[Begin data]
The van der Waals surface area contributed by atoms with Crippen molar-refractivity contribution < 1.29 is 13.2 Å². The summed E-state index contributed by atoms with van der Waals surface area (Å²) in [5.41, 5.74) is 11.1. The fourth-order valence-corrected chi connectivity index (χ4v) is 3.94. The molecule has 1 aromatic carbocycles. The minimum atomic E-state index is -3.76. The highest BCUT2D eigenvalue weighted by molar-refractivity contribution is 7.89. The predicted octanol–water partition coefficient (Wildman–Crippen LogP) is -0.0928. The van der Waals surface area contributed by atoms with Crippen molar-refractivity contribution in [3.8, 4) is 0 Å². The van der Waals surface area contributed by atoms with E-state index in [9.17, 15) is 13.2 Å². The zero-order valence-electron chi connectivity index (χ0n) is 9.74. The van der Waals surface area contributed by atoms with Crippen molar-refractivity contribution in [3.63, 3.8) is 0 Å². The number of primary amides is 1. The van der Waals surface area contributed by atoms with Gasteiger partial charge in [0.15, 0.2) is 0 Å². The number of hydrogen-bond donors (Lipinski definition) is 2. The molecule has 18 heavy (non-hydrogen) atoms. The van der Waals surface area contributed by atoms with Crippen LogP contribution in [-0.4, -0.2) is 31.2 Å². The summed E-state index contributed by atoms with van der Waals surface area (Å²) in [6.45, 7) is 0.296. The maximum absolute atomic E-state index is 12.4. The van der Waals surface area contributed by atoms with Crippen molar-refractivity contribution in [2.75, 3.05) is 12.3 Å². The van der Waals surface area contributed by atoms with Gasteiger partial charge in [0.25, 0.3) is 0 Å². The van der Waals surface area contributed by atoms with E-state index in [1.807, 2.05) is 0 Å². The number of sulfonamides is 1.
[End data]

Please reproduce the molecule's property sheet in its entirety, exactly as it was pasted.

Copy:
The van der Waals surface area contributed by atoms with Crippen molar-refractivity contribution < 1.29 is 13.2 Å². The summed E-state index contributed by atoms with van der Waals surface area (Å²) in [5.41, 5.74) is 11.1. The fourth-order valence-corrected chi connectivity index (χ4v) is 3.94. The molecule has 1 aromatic carbocycles. The minimum atomic E-state index is -3.76. The highest BCUT2D eigenvalue weighted by molar-refractivity contribution is 7.89. The predicted octanol–water partition coefficient (Wildman–Crippen LogP) is -0.0928. The van der Waals surface area contributed by atoms with Crippen molar-refractivity contribution in [3.8, 4) is 0 Å². The van der Waals surface area contributed by atoms with E-state index in [9.17, 15) is 13.2 Å². The zero-order valence-electron chi connectivity index (χ0n) is 9.74. The van der Waals surface area contributed by atoms with Crippen molar-refractivity contribution in [3.63, 3.8) is 0 Å². The number of primary amides is 1. The van der Waals surface area contributed by atoms with Gasteiger partial charge in [0.15, 0.2) is 0 Å². The number of hydrogen-bond donors (Lipinski definition) is 2. The molecule has 18 heavy (non-hydrogen) atoms. The van der Waals surface area contributed by atoms with Crippen LogP contribution in [-0.4, -0.2) is 31.2 Å². The summed E-state index contributed by atoms with van der Waals surface area (Å²) in [6.45, 7) is 0.296. The maximum absolute atomic E-state index is 12.4. The van der Waals surface area contributed by atoms with Crippen molar-refractivity contribution in [2.75, 3.05) is 12.3 Å². The van der Waals surface area contributed by atoms with Gasteiger partial charge in [0.25, 0.3) is 0 Å². The van der Waals surface area contributed by atoms with E-state index in [1.807, 2.05) is 0 Å². The number of sulfonamides is 1.